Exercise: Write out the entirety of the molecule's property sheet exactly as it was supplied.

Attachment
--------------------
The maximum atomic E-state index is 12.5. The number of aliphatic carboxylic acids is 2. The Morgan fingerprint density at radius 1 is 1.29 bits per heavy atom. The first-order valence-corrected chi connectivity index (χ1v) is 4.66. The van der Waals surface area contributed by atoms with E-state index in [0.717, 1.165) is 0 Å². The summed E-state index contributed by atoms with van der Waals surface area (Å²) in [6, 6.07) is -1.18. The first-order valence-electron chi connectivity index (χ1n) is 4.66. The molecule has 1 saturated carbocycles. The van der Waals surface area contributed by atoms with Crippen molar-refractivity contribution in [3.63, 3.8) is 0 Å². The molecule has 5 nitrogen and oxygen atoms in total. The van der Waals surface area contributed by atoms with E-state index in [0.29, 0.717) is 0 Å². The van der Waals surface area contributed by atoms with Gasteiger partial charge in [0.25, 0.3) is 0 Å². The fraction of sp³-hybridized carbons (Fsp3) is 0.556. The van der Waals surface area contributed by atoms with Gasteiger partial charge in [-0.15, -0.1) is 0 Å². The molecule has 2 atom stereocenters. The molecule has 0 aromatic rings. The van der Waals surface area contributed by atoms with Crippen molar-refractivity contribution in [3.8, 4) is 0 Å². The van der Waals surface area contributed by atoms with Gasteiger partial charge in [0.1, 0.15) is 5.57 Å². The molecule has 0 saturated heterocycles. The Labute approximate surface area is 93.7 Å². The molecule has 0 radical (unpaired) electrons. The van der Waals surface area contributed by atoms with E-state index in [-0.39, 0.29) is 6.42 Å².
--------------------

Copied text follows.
The maximum atomic E-state index is 12.5. The number of aliphatic carboxylic acids is 2. The Morgan fingerprint density at radius 1 is 1.29 bits per heavy atom. The first-order valence-corrected chi connectivity index (χ1v) is 4.66. The van der Waals surface area contributed by atoms with E-state index in [0.717, 1.165) is 0 Å². The summed E-state index contributed by atoms with van der Waals surface area (Å²) in [6, 6.07) is -1.18. The first-order valence-electron chi connectivity index (χ1n) is 4.66. The molecule has 1 saturated carbocycles. The van der Waals surface area contributed by atoms with Crippen molar-refractivity contribution in [3.63, 3.8) is 0 Å². The molecule has 5 nitrogen and oxygen atoms in total. The van der Waals surface area contributed by atoms with E-state index in [0.29, 0.717) is 0 Å². The van der Waals surface area contributed by atoms with Gasteiger partial charge in [0.25, 0.3) is 0 Å². The fraction of sp³-hybridized carbons (Fsp3) is 0.556. The van der Waals surface area contributed by atoms with Gasteiger partial charge in [-0.15, -0.1) is 0 Å². The molecule has 2 atom stereocenters. The molecule has 0 aromatic rings. The van der Waals surface area contributed by atoms with Crippen molar-refractivity contribution in [3.8, 4) is 0 Å². The van der Waals surface area contributed by atoms with Gasteiger partial charge in [0.1, 0.15) is 5.57 Å². The molecule has 0 saturated heterocycles. The Labute approximate surface area is 93.7 Å². The molecule has 0 radical (unpaired) electrons. The van der Waals surface area contributed by atoms with E-state index in [-0.39, 0.29) is 6.42 Å².